My story begins in 2016 during my last year at university. Some of you might know from anecdote or personal experience how difficult it can be to be a Seventh-day Adventist student at a university where they do not know about the Sabbath. Well, believe it or not, this challenge brought me to where I am today: a missionary serving in the 10/40 Window.
My final exam was scheduled to be held on a Sabbath. I did everything I could to have it changed: wrote letters, met with coordinators, went from office to office. They all refused my request, saying that for this one time I should be flexible in my beliefs and that God would understand. I knew that this was not just the ultimate exam for my graduation, but also a critical test of my faith. On that Sabbath morning while at church, I pleaded with God for answers, but answers did not come just then. I made a promise in faith, however, that I would be a missionary wherever He wanted me to go if He would allow me to graduate this same year.
Well, He answered that prayer. He always answers prayers in one way or another. He answered my prayers in His time! Now here I am, fulfilling my promise to Him.
SERVING AS A MISSIONARY
I served for two years as a missionary teacher in Central America. Now I am serving in the Middle East and North Africa Union (MENA) as a missionary preaching to the students at the university where I am enrolled, in the tradition of the Waldensians in the Middle Ages who pursued secular activities as a vehicle for the preaching of the gospel.
Being in a foreign land is challenging. You miss your family, your home country, and your friends. You also have to adapt to a new culture, the people, the climate, and so forth. The only thing that you can count on is the unchangeable, unwavering love of God, and the promise He made to be with you always. With this perspective in mind, things go smoothly.
Universities are amazing mission fields. You meet people your own age, you easily make friends, and you have many opportunities to share about God with open-minded, inquisitive people. I have been serving God here for a year, and I can see His hand working in my life and the lives of my friends.
When I look back and think of all the Sabbath challenges I had at the university three years ago, I understand why God allowed me to go through that. He was simply preparing me for what I am going through now. Again I have “problems” concerning classes and exams on Sabbath, but I no longer see them as challenges but rather as opportunities God is granting me to share my faith. Several times I’ve been asked why I don’t attend classes on Sabbath, and it always ends up with me sharing about God, His creation, and the Bible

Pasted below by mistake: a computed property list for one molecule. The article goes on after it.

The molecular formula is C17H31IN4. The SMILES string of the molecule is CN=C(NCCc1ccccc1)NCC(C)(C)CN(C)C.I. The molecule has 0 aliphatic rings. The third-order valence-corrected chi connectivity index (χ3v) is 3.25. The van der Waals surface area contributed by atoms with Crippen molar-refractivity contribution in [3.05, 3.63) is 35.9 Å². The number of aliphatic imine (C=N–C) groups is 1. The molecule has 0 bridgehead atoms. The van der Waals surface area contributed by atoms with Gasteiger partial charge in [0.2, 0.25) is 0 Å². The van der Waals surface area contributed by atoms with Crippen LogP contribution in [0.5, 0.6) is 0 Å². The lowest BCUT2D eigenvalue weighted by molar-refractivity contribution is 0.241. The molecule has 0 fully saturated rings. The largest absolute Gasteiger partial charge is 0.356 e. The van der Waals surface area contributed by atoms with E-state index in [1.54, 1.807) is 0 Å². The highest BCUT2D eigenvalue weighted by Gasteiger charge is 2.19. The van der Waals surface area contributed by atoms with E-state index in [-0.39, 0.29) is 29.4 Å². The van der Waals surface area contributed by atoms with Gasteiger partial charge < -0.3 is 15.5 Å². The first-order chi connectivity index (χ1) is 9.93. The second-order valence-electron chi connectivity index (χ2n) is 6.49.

For a whole year, I didn’t go to classes on Sabbath, but still, I was able to get good grades. My classmates were quite surprised. When scheduling the yearly exams, the university administration decided to put two important exams on Sabbath. The only way I had to move them was for all my classmates to agree to move them to other dates. All of them agreed to the schedule change just for me! Even the administrators were surprised that the other students agreed to the change. They all understood how important it is for me to keep the Sabbath, and I know that God is planting some seeds here and there. I am so grateful to God for His ways of working.
My friend Fatima (not her real name) and I met in December at a Christmas party, and we became good friends because we both like to cook (and also to eat)! We began sharing cooking tips and recipes until one day she invited me for lunch at her house. We had a conversation about our beliefs and values, many of which we had in common.
We soon started seeing each other socially and spent all summer together. Today I am almost part of her family. They invite me every week to spend time with them, to go to the beach with them, or to attend social events. Her parents met mine, and now our families know and trust each other. But the amazing part is how God is working in her heart.
The first time I went to Fatima’s house for lunch we started talking about God, and especially about Sabbath. She was surprised to hear about my beliefs and how a “Christian” can have so many common values with Muslims.
As we continued talking, she decided that she would join our small group for vespers on a Friday, mostly out of curiosity. She loved it! We gave her an Arabic Bible and a Sabbath School quarterly so she could follow our study and even share her thoughts about it. It’s amazing how she switched from seeing the Bible as something corrupted by human hands to an amazing book that she wants to read every day. It went so quickly from spiritual conversations to Bible studies that I myself was surprised and not ready for it. God’s timing is never ours! Now Fatima often comes for Sabbath vespers or Sabbath morning service.
These experiences are just a few of the many where I have seen God working through me as an instrument.
I want to praise the Lord for the church members who faithfully contribute financially to the mission in MENA. We thank you for giving generously to support modern-day Waldensians who preach and live the gospel in difficult and challenging environments. It is through your financial help that we are able to work every day here in the mission field. Please remember that every time you give, it may mean a free Bible offered, a heart touched by the Word of God, or a new person giving his or her life to the Lord. Your monetary contributions are life-saving and of eternal significance. Keep us in your prayers.
TESTIMONY FROM A PAIR OF WALDENSIANS WORKING IN MENA